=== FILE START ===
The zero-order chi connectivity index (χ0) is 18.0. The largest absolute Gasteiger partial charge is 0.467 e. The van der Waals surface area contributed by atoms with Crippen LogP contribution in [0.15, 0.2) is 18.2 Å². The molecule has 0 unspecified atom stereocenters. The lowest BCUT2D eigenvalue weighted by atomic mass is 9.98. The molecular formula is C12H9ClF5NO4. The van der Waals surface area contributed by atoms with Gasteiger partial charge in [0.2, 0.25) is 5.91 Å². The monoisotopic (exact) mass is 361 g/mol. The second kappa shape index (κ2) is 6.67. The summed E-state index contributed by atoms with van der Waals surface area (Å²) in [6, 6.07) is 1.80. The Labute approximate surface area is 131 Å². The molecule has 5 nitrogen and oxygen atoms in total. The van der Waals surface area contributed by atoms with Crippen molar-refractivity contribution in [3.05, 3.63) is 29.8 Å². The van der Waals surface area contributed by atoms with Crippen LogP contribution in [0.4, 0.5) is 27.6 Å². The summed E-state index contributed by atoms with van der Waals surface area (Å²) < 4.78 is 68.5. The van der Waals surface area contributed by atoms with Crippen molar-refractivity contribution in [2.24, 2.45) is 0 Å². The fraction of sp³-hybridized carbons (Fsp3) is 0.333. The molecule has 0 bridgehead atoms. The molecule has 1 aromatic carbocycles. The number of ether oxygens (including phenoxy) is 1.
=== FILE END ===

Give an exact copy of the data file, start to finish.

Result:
The zero-order chi connectivity index (χ0) is 18.0. The largest absolute Gasteiger partial charge is 0.467 e. The van der Waals surface area contributed by atoms with Crippen LogP contribution in [0.15, 0.2) is 18.2 Å². The molecule has 0 unspecified atom stereocenters. The lowest BCUT2D eigenvalue weighted by atomic mass is 9.98. The molecular formula is C12H9ClF5NO4. The van der Waals surface area contributed by atoms with Gasteiger partial charge in [0.2, 0.25) is 5.91 Å². The monoisotopic (exact) mass is 361 g/mol. The second kappa shape index (κ2) is 6.67. The summed E-state index contributed by atoms with van der Waals surface area (Å²) in [6, 6.07) is 1.80. The Labute approximate surface area is 131 Å². The molecule has 5 nitrogen and oxygen atoms in total. The van der Waals surface area contributed by atoms with Crippen molar-refractivity contribution in [3.05, 3.63) is 29.8 Å². The van der Waals surface area contributed by atoms with Crippen LogP contribution in [0.4, 0.5) is 27.6 Å². The summed E-state index contributed by atoms with van der Waals surface area (Å²) < 4.78 is 68.5. The van der Waals surface area contributed by atoms with Crippen molar-refractivity contribution in [2.24, 2.45) is 0 Å². The fraction of sp³-hybridized carbons (Fsp3) is 0.333. The molecule has 0 bridgehead atoms. The molecule has 1 aromatic carbocycles. The number of ether oxygens (including phenoxy) is 1.